We performed ChIP-seq analysis in HEK-293T cells co-transfected which DM-Cas9-CV and no sgRNA or sgRNAs targeting either the emx1 or efga-t1 locus. Biological repeats were performed to reduce potential noises in the assay. In pooled ChIP-seq libraries, the original targeting sites of emx1, egfa-t1, as well as the known off-target of emx1, emx1-OT4, showed significant specific sgRNA-dependent enrichment (Figure 1D). To achieve more stringent identification of the off-targets, during MACS peak calling, we set the threshold as FDR < 0.5%. In ChIP-seq libraries generated from 293T cells without transfected sgRNA, no peak was identified, while in libraries generated from cells transfected with egfa-t1 sgRNA, only the original target site was identified in biological repeats (Supplementary information, Table S1A). For emx1 sgRNA, 50 and 63 peaks were identified in each biological repeat, and 12 overlapped peaks were finally obtained (Figure 1E). Interestingly, most of the 50 (39/50) and 63 (42/63) peaks contain conserved motifs which correlate well with PAM and its 5′ 10-12 bp seed region, while all 12 peaks that appeared in both biological repeats contain such conserved motifs (Figure 1F and Supplementary information, Figure S1J-S1L and Table S1C-S1E). We further confirmed these identified peaks by quantitative PCR. Most of them showed significant sgRNA-dependent specific enrichment, with some showing comparable enrichment as the original emx1 locus (Figure 1G and Supplementary information, Figure S1M). Finally, we checked whether these sites corresponding to peaks could indeed be cut by Cas9. Surprisingly, in both in vitro and in vivo cleavage assays, most of these binding off-targets could not be significantly cleaved while the emx1 original site and its known off-target (emx1-OT4) were almost completely cleaved by Cas9/sgRNAemx1 (Figure 1H and Supplementary information, Figure S1I, S1N). Only two binding off-targets, OT2-1 and OT2-4, reproducibly showed weak cleavage (Figure 1H and Supplementary information, Figure S1N). These results suggest that substrate binding could be uncoupled from the cleavage step in the CRISPR/Cas9 system.

One of the major concerns about genome editing is the potential off-target effect of editing enzymes which may lead to unexpected genomic instabilities such as mutations and chromosomal translocations. By an unbiased genome-wide ChIP-seq approach, we analyzed binding off-targets of CRISPR/Cas9 in human genome. Surprisingly, while Cas9 could bind to various genomic sequences containing PAM and conserved seed sequences in an sgRNA-specific manner, its cleavage off-targets are very limited in comparison with other genome-editing enzymes, such as HEases, ZFNs, and TALENs. This might be largely due to additional involvement of the target sequence annealing step in activating the cleavage activities of CRISPR/Cas9 complex on its targets. On the other hand, the sgRNA-specific off-target binding activities may significantly affect other recently developed approaches which combine the nucleotide sequence binding specificity of CRISPR/Cas9 with other non-cleavage associated functions such as transcription regulation14 and fluorescent labeling15.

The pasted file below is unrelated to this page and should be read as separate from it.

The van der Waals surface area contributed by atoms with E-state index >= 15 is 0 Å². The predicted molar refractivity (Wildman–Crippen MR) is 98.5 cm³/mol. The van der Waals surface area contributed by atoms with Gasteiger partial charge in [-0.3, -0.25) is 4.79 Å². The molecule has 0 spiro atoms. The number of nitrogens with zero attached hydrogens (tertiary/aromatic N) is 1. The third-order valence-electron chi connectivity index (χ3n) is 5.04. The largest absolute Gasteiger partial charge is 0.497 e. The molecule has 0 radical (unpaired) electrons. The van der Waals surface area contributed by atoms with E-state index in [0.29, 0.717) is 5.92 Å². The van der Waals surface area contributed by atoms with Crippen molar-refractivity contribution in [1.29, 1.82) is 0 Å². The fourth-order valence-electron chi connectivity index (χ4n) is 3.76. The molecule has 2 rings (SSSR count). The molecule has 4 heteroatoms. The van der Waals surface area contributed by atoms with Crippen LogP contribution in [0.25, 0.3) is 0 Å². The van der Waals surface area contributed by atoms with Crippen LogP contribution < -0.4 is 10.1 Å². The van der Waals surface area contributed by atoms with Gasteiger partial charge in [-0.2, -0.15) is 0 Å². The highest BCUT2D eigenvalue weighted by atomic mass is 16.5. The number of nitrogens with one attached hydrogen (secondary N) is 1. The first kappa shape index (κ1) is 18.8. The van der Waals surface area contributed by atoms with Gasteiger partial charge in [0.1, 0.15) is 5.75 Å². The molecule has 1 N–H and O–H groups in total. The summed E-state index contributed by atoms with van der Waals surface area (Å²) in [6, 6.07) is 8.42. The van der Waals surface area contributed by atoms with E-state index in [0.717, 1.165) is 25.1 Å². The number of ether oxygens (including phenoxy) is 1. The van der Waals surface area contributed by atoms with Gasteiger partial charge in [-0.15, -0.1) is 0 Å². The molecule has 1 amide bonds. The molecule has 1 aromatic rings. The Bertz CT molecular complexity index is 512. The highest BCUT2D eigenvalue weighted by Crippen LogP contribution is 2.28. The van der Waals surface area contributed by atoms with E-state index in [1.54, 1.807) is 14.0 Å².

For the sgRNA targeting emx1, there are many more genomic loci which contain the PAM and conserved seed (10+3 base pairs) region in the human genome (Figure 1F and data not shown). It could be speculated that binding of Cas9/sgRNAemx1 to those loci might be blocked by multiple factors including cell type- and/or development-specific local chromatin structure and modifications. Our preliminary results from HeLaS3 cells (Supplementary information, Figure S1P, Table S1B and S1F) have identified 19 potential binding off-targets for sgRNA emx1, and most of them did not overlap with the binding off-targets identified in HEK293T cells. Nevertheless, most of those HeLa cell-specific off-targets also contain similar conserved seed and PAM regions (Supplementary information, Figure S1Q-S1R). This suggests that off-targets might be cell type dependent and determined by various complicated factors in addition to primary DNA sequences. In addition, we hypothesize that different sgRNAs might have greatly variable levels of off-target binding activities which might correlate with the kinetics of target DNA duplex disruption, formation of DNA-RNA heteroduplex, and R-loop expansion. The contribution of nucleotide sequence and composition of both the seed region and its 5′ surrounding region needs further detailed studies. Our unbiased approach provides a valuable tool to further investigate the molecular mechanism of CRISPR/Cas9 and to optimize its in vivo applications.


During the preparation of this letter, two Nat Biotechnol papers appeared online ( and with similar conclusions.